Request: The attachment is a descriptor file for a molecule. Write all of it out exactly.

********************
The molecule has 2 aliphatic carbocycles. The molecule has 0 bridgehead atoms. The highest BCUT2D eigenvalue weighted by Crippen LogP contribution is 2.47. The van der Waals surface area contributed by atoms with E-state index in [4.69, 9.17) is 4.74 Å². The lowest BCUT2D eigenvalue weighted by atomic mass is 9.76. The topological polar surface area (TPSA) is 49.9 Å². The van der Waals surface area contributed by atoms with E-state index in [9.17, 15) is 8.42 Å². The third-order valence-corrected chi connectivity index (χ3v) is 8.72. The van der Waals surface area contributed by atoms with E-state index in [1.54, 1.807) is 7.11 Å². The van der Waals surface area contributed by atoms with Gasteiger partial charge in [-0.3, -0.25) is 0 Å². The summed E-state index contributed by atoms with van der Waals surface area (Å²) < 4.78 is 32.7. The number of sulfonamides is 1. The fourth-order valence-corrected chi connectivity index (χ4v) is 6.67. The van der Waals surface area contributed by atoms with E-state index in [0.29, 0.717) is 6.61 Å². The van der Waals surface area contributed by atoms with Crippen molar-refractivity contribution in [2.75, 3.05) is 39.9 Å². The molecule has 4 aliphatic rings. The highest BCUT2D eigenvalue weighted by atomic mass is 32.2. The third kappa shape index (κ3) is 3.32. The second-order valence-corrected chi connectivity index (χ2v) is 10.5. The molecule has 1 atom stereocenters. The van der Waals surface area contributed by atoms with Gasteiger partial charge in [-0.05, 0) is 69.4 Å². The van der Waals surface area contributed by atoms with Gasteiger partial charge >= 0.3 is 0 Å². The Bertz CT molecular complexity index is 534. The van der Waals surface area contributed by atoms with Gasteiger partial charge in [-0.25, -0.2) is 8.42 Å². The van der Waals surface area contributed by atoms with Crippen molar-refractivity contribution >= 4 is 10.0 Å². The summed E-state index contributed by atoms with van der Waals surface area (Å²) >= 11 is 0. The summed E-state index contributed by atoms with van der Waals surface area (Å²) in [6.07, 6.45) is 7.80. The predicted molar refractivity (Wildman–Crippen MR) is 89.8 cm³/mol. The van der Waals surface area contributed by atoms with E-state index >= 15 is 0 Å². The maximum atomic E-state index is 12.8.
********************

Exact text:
The molecule has 2 aliphatic carbocycles. The molecule has 0 bridgehead atoms. The highest BCUT2D eigenvalue weighted by Crippen LogP contribution is 2.47. The van der Waals surface area contributed by atoms with E-state index in [4.69, 9.17) is 4.74 Å². The lowest BCUT2D eigenvalue weighted by atomic mass is 9.76. The topological polar surface area (TPSA) is 49.9 Å². The van der Waals surface area contributed by atoms with E-state index in [9.17, 15) is 8.42 Å². The third-order valence-corrected chi connectivity index (χ3v) is 8.72. The van der Waals surface area contributed by atoms with E-state index in [1.54, 1.807) is 7.11 Å². The van der Waals surface area contributed by atoms with Gasteiger partial charge in [-0.3, -0.25) is 0 Å². The summed E-state index contributed by atoms with van der Waals surface area (Å²) < 4.78 is 32.7. The number of sulfonamides is 1. The fourth-order valence-corrected chi connectivity index (χ4v) is 6.67. The van der Waals surface area contributed by atoms with E-state index in [0.29, 0.717) is 6.61 Å². The van der Waals surface area contributed by atoms with Crippen molar-refractivity contribution in [2.75, 3.05) is 39.9 Å². The molecule has 4 aliphatic rings. The highest BCUT2D eigenvalue weighted by atomic mass is 32.2. The third kappa shape index (κ3) is 3.32. The second-order valence-corrected chi connectivity index (χ2v) is 10.5. The molecule has 1 atom stereocenters. The van der Waals surface area contributed by atoms with Gasteiger partial charge in [-0.05, 0) is 69.4 Å². The van der Waals surface area contributed by atoms with Gasteiger partial charge >= 0.3 is 0 Å². The Bertz CT molecular complexity index is 534. The van der Waals surface area contributed by atoms with Gasteiger partial charge in [-0.25, -0.2) is 8.42 Å². The van der Waals surface area contributed by atoms with Crippen molar-refractivity contribution >= 4 is 10.0 Å². The summed E-state index contributed by atoms with van der Waals surface area (Å²) >= 11 is 0. The summed E-state index contributed by atoms with van der Waals surface area (Å²) in [6.07, 6.45) is 7.80. The predicted molar refractivity (Wildman–Crippen MR) is 89.8 cm³/mol. The van der Waals surface area contributed by atoms with E-state index >= 15 is 0 Å². The maximum atomic E-state index is 12.8.